This blog post really revealed to me the obscurity of my thesis topic. I’m enjoying the challenge of finding creative resources. Honestly, I had a hard time with this blog post, because none of the three prompts really directly apply to my thesis subject without some tweaking. The primary texts I will be working with, Beowulf, and a multitude of the Icelandic sagas, have no known author, because they were mainly told orally until written down later by a nameless scribe. I think the best response to these prompts would be to research a little translation theory, since I know nothing about it and I’m working with strictly translations. Beowulf was written in Old English, and the Icelandic sagas were written in ancient Icelandic. Since it’s impossible to close-read the actual texts, I have to look at a few different translations of my chosen passages, because, for example, I cannot analyze something like word choice if I am not actually reading the original words. Zohre Owji describes some problems that translators encounter when translating a text, and strategies that they employ to deal with these issues when they inevitably arise. She cites Mona Baker’s In other words: A Course Book on Translation for support in her arguments. She puts forth a list of constraints, or rules, for translation strategies. They must: apply to a process, involve text-manipulation, be goal-oriented and problem-centered, be applied consciously, and be inter-subjective. There is a careful relationship between the source-language text and the target-language readers. The original text must, in a way, be “decoded” from the original, only to be “recoded” for the reader, in a way that is obviously different, but also the same. Different, because the actual words themselves might be different languages, different iterations of the evolution of the same language, etc., and the same because the translator has the responsibility of not altering the meaning of the words. In order to close read Beowulf, I will be attempting to read some of the Old English version, with help from Peter Baker’s Intro to Old English, published by Wiley-Blackwell, and recommended to me by Professor Skalak, who specializes in medieval studies. Unfortunately, I do not think it would be reasonable for me to try to decipher the Icelandic.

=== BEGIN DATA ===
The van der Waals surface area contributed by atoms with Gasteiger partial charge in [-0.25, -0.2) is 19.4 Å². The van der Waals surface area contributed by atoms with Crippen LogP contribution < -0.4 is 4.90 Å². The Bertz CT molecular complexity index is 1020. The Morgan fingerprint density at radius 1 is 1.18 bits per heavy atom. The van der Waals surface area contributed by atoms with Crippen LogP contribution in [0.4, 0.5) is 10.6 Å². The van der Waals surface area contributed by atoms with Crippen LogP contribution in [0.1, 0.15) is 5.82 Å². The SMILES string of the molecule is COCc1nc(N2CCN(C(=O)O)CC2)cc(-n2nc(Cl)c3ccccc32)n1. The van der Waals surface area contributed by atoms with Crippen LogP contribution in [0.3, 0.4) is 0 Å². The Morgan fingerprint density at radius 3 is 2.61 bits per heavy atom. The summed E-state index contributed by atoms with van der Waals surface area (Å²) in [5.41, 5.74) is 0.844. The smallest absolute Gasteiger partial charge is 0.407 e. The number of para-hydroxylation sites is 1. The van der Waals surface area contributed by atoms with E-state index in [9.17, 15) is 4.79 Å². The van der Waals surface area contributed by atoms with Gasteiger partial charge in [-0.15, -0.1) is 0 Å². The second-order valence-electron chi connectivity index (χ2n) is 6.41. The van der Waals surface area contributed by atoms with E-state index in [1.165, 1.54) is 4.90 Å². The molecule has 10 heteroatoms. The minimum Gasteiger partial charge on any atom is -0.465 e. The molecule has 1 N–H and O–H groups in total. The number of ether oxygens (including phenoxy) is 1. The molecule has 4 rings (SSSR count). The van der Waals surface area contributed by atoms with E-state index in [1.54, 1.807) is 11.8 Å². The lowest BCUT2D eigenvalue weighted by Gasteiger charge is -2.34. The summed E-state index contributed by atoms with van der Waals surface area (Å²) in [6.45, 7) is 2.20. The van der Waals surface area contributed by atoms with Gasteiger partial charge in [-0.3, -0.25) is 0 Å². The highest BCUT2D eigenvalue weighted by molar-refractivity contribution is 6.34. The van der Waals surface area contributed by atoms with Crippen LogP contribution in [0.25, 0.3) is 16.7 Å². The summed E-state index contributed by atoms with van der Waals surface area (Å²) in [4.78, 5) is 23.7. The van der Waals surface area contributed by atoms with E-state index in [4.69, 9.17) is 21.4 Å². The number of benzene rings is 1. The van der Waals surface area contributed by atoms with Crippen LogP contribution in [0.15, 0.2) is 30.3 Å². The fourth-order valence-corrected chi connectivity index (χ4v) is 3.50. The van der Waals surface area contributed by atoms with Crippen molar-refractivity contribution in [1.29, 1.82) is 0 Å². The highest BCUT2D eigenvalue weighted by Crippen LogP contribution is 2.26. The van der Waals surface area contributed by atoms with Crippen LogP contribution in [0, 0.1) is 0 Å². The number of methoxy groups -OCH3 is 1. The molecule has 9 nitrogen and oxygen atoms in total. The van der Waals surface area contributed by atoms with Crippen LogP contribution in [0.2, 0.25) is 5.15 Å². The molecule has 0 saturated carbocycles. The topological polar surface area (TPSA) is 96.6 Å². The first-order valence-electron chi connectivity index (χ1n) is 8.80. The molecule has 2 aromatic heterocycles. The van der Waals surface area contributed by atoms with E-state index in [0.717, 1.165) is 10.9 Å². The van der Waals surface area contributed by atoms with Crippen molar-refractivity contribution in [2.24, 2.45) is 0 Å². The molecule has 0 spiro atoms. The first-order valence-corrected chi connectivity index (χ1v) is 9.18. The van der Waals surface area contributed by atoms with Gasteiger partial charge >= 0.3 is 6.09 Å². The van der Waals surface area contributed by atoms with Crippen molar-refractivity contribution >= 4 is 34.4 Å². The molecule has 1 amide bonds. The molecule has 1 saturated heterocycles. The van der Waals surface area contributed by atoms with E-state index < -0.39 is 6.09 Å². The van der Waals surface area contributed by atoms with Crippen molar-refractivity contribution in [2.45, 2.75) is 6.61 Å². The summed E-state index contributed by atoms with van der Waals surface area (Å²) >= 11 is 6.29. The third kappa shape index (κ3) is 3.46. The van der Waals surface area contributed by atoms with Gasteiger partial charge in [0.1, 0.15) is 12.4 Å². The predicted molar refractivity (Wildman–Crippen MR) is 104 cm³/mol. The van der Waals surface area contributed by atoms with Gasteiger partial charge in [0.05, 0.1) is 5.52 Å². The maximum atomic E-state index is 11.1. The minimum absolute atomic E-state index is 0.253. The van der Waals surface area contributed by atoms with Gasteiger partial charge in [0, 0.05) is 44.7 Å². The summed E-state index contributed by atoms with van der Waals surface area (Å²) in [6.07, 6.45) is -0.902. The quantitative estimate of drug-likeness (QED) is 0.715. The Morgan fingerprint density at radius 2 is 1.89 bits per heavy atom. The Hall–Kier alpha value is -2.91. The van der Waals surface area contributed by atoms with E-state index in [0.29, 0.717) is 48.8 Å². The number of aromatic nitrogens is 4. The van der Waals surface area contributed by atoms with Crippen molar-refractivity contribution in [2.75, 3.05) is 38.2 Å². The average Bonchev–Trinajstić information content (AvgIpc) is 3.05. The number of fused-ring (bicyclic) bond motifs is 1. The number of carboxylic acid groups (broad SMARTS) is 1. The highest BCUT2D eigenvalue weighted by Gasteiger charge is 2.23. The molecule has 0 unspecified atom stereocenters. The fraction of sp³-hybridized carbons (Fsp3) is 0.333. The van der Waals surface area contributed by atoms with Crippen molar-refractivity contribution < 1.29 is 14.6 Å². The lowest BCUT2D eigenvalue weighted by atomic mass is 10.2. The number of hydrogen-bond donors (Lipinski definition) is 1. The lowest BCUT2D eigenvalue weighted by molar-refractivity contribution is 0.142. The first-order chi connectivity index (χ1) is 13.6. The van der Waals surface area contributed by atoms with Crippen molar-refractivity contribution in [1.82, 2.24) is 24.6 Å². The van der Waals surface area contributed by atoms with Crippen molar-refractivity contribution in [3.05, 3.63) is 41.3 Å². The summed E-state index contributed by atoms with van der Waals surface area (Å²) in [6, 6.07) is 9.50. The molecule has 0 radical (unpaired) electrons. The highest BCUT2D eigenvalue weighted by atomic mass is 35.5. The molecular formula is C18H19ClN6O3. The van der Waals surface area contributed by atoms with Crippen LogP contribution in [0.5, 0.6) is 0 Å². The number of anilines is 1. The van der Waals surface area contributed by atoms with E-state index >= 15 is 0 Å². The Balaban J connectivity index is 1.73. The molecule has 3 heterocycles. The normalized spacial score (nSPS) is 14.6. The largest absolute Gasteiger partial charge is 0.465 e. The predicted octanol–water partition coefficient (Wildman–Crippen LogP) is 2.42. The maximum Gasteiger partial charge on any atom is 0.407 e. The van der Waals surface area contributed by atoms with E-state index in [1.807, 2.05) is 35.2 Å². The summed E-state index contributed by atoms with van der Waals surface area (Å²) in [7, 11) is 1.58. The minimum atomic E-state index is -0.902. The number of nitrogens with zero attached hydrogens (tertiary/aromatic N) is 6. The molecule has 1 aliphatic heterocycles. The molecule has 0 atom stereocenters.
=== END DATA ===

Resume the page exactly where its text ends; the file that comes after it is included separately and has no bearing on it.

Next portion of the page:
One of the main differences to keep in mind when dealing with Old vs. contemporary English is that Old English is an inflected language, like contemporary German. But present-day English has only a very few inflections, such as the plural and the possessive of nouns. There was much more variety in Old English. Using Baker’s book and Owji’s article, I will try to “decode” the Old English of Beowulf and “recode” it into contemporary English so that I can understand it, and see what how this added layer to my close reading and study of Beowulf changes my understanding of the text. Maybe I am being overly optimistic about my ability to translate Old English, but it might reveal a change in things like tone, or reveal something hidden in the syntax and form of the epic poem.